Special needs children have a unique view of the world. Many don’t see it for the bad that hides just beneath the surface; instead, these untainted souls choose to soak up God’s glory in each moment. However, when someone dies, this enthusiasm for life can turn to confusion as children struggle to understand what it means that their loved one is no longer a part of their physical world.
Here are a few ways you can help your most vulnerable family members cope with loss, understand death, and find greater meaning in the circle of life.
Talk to them using real language.
It is of the utmost importance that you refrain from using soft phrases to describe death, especially when the child is trying to understand exactly what that means. Explain the situation using words that outline the reality of the situation. Tell them their loved one is dead, not simply gone or sleeping. One of the most heartbreaking sights in the world is watching a child try to wake a “sleeping” grandparent, parent, sibling, or friend.
Allow them to say goodbye.
Death is permanent and is one occasion that warrants an actual “goodbye” as opposed to a “see ya later.” Have your child say their final farewells in whatever way is most appropriate to their needs. If they are able, allow them to attend the funeral or memorial service. Alternately, you might have them write or dictate a few words to help them understand the transition isn’t temporary.
Support instead of shield.
Life is full of tough choices and the decision to let your child feel pain is one of them. However, now isn’t the time to push the world away and pretend nothing is different. Grief Speaks reports that special needs children, like everyone as else, need to express their feelings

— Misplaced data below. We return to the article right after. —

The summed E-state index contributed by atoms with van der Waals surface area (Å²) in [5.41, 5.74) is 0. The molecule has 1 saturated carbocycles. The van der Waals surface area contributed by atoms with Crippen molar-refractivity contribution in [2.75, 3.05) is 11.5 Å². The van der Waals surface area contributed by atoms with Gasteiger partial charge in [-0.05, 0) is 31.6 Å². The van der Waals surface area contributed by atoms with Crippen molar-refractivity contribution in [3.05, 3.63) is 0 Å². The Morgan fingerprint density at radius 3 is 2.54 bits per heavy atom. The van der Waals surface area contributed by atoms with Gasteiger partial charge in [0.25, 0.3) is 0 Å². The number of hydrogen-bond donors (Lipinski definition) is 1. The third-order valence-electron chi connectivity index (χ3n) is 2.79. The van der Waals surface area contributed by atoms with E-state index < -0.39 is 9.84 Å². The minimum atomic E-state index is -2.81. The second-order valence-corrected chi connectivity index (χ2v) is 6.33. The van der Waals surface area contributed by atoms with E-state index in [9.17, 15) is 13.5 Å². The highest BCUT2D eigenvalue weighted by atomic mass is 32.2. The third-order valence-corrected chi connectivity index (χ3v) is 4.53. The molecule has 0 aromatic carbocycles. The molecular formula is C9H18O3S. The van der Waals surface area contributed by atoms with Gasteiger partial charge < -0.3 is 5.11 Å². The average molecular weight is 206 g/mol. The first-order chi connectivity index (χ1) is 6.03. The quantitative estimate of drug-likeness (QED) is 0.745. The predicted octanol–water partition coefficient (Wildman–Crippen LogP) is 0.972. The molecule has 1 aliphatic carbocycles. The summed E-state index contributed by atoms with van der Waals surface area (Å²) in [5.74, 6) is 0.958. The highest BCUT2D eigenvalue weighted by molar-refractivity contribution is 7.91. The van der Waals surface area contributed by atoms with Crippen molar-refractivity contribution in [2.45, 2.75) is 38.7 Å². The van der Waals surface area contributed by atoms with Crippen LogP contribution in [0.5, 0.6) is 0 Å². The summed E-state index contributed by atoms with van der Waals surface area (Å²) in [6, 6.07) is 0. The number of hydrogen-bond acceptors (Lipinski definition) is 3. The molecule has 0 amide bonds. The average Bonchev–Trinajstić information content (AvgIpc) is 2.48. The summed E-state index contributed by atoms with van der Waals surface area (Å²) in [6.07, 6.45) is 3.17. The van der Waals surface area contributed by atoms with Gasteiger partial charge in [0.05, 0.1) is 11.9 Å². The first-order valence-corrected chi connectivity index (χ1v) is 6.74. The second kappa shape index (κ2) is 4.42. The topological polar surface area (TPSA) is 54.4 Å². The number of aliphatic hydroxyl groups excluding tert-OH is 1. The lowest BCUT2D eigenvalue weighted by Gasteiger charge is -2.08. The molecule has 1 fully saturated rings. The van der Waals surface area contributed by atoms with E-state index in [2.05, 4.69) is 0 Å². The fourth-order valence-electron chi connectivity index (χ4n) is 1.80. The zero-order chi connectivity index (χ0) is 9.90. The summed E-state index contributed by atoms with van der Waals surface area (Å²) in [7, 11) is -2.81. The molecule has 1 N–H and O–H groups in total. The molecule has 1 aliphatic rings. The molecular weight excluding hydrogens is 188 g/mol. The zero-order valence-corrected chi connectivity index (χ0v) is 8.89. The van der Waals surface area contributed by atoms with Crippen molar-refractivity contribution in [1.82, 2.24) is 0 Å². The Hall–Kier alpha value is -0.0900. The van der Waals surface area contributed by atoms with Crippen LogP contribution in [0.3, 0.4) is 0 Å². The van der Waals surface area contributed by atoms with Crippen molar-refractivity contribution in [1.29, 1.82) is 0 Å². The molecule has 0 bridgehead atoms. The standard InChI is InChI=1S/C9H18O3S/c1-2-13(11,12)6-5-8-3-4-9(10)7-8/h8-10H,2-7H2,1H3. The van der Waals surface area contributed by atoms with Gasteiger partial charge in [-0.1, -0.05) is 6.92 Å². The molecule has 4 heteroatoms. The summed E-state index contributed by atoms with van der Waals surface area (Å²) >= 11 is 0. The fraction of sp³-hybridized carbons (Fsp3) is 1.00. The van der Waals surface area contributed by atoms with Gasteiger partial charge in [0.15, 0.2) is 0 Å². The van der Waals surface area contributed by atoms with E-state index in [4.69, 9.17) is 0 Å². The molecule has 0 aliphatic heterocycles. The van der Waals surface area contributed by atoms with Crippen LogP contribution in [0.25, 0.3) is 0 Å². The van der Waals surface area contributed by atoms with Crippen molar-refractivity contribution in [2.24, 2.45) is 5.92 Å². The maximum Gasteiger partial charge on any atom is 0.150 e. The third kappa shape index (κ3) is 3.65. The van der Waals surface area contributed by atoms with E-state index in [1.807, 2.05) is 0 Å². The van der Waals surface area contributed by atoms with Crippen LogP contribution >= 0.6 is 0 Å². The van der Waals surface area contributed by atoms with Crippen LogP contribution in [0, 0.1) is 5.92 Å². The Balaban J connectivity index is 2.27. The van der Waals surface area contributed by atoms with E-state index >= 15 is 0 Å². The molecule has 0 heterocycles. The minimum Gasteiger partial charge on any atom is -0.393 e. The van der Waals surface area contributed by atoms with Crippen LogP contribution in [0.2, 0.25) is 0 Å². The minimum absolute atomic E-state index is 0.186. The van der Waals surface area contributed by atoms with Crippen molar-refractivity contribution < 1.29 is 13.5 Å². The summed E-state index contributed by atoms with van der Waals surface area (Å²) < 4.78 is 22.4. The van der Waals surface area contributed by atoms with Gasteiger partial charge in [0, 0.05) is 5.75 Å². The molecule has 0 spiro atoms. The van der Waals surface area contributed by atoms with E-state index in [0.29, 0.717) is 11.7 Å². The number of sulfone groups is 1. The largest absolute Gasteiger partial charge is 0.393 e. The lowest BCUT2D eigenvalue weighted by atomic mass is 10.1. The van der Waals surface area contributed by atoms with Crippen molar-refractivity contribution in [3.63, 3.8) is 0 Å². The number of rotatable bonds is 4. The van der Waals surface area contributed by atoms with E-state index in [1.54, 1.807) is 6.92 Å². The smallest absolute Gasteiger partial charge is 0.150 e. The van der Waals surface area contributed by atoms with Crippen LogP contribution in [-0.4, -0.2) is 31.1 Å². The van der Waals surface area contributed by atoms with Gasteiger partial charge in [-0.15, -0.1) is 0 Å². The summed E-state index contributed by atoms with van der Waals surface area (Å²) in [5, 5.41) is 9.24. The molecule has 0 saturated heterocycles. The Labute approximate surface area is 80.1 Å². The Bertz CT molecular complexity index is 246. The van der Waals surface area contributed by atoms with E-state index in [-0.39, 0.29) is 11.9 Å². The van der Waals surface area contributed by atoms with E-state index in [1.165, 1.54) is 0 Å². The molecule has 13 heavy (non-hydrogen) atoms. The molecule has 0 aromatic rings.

Help them reinforce their relationship with God and the church.
God is the source of all comfort. Bring your child to an extra service after the death and speak with your pastor about ways to help your child remain faithful in trying times. If you don’t have a home church, now is the perfect time to reach out to people who care and establish relationships with Him and with the community.
Discuss their own future as well as your mortality.
When a child experiences a loss for the first time, it often throws a hard reality in their face: life is temporary. This can bring up fears of their caregiver (you) dying and leave them wondering what happens to them after. You can abate some of this anxiety by discussing their future care plan and accommodations should you no longer be around to provide for their wellbeing. This guide can help get you started if you haven’t already begun the process of securing lifelong care for your alternately-able child. Let your children know that, yes, one day you may not be around but you have taken every precaution to ensure your love is felt long after he or she is an adult.
Know when to seek professional help. Sometimes grief doesn’t come and go. It can linger and create a sense of instability for a child who thrives and relies on routine and predictability. Look for signs of depression in the weeks and months after a death. Talk of suicide, self-harm, and a fixation on death can trigger a long-term pattern of unhealthy thoughts and behaviors. GoodTherapy.org explains that bereavement counseling can help the child learn to cope with stress factors and maintain healthy connections to those lost and those who remain.
While you cannot prevent the inevitable, you can help your child learn to accept death as part of life. You child will feel helpless and will need your support to remain in control of their own thoughts and feelings. It isn’t easy, but, with time and a good dose of faith, you and your child can heal.